Although the two agreed on many points, the debate also highlighted one of the more interesting aspects of the so-called clean-tech market: Opinions vary widely on which technologies will and will not help the world get off a petroleum diet.
(For the record, Khosla disparaged wind power and solar panels as uneconomical and touted. Scheer pointed out cracks in the solar thermal argument, noting that it only works in a few places, and highlighted Germany's success with solar panels. These points have cropped up in other debates on the technologies.)
Khosla wrote the below response to Scheer and included a wide-ranging analysis of other energy issues. In fairness, we will also be contacting Scheer for his views.
Recently, I was on a panel with Dr. Herman Scheer, a member of the German parliament, the president of EuroSolar, and a much-honored "environmentalist." Suffice it to say that there was great commonality of goals but significant disagreement about "how."
From my admittedly biased point of view, his views sounded great but were ineffective and inefficient ways to reduce carbon emission and achieve sustainability. In fact, some ideas were downright harmful to the environment. This difference became vivid to me as we debated the role of PV technology versus that of solar thermal energy, the effectiveness of wind power, charging your cell phones with solar panels, on idealized distributed self-contained homes, and centralized power services and more. It did bring to mind a problem that has reared itself many times in renewably energy--the role of the idealist or dogmentalist versus that of the pragmatist.
Dr. Scheer has been a pioneer in his advocacy of renewable energy and sustainability goals. I agree with him on most of the goals and admire his early insights
Environmentalists versus pragmentalists
First, it is worth reviewing the situation we find ourselves in. Electric power worldwide is over 40 percent of total global carbon dioxide releases, and it is the fastest-growing portion (in terms of human-released greenhouse gases). India, China and other countries are rapidly industrializing and bringing basic electric power services to their peoples. Their development, like U.S. electric power, follows least-cost options.
Our least-cost electric power options--coal-fired power plants--are by far our most destructive and dangerous ones. Coal burning directly kills hundreds of thousands of people worldwide in particulate, sulfate and mercury releases, thousands of tons of radioactive emissions yearly, and emits over twice as much carbon dioxide per kilowatt-hour (kWh) as any other form of power generation. The coming costs from worsening droughts from Africa to Indiana, intensified storms, and rising sea levels will bring misery to billions.
Nevertheless, U.S. utilities and their banking partners are planning to build about 150 new coal-fired power plants in the U.S. over the next five years, and China is building roughly 60 large plants every year. (The recent TXU settlement is a step in the right direction but will probably not make a dent.) Electric power is an engine of economic growth, bringing light, cooling, and communication to billions, but every coal-fired power plant is a ticking slow bomb. Knowing this, we need solutions that work--now.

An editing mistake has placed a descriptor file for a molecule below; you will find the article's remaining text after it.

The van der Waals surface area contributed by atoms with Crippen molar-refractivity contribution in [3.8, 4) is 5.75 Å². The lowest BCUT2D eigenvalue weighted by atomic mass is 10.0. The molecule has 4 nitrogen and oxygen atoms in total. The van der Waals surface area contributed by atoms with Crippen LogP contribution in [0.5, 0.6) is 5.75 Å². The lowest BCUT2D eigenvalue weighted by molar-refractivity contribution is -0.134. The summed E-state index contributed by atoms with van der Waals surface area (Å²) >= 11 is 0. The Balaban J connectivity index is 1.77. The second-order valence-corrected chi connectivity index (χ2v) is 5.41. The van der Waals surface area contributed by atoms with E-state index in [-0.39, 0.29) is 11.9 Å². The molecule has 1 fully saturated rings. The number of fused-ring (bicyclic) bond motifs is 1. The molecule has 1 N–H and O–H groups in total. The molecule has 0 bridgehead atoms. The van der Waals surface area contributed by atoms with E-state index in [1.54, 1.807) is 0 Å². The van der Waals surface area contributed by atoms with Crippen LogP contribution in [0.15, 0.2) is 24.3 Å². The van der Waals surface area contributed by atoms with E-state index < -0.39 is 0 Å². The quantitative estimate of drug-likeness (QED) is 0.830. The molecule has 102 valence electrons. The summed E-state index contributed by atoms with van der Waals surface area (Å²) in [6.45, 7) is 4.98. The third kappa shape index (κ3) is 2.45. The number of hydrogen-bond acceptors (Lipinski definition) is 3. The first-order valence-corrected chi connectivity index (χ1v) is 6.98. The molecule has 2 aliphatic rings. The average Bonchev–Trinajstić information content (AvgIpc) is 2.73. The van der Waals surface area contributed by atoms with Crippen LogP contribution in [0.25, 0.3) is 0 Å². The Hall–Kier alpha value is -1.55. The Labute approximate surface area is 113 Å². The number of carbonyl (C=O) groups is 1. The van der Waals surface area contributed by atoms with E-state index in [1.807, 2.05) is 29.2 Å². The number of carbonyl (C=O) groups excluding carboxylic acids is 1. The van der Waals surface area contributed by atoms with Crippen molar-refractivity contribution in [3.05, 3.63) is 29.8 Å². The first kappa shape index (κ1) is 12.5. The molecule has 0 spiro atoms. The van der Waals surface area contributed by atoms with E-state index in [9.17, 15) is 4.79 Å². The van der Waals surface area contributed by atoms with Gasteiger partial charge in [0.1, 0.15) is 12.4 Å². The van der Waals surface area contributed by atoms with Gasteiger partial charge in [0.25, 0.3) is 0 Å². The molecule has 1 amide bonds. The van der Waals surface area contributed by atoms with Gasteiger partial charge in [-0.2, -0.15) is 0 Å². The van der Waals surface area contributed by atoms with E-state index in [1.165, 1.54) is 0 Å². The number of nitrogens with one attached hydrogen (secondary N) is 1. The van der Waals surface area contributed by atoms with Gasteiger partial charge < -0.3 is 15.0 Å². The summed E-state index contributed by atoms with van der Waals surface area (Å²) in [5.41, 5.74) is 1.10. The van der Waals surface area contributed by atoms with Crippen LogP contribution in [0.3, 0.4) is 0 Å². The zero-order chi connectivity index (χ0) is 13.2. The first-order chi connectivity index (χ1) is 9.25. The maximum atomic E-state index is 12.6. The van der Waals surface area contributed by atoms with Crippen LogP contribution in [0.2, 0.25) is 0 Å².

As such, we must address some basic rules: For any energy scheme to be viable, it must be cost effective, and it must be scalable. If solutions don't get adopted in India and China, global warming control efforts are futile. To scale, they must make economic sense in China and India. The Energy Information Administration (EIA) projects that from 2003 to 2030, non OECD-Asia's (including India and China) energy consumption will grow at 3.7 percent--faster than anywhere else in the world. India and China are also the home of more than one-third of the world's population and are likely to continue to grow furiously in the near future, using lowest-cost energy.
If we allocate the same carbon emission per person worldwide (an equal right to pollute for every human) we are toast at anywhere near current levels of U.S. emissions or even at levels of carbon emission in Europe. It is reasonable to assume that when India and China are part of a global carbon emissions pact, they will demand the same per capita emission rights for their people as we have in the west. This will require huge transfers. The president of the World Bank recently suggested over a hundred billion dollars a year of "quota purchases" unless the new lower carbon emission approach to power generation is cheaper than coal or nuclear-based power generation (Do we want hundreds of nuclear plants in India and China?).
Moreover, these lower carbon emission generation technologies must be attractive not only to government planners, but also to private capital that cares only about economics and regulation--hundreds of billions if not trillions of which needs to become available. Simply put, government money will never be enough to reform the world's energy infrastructure.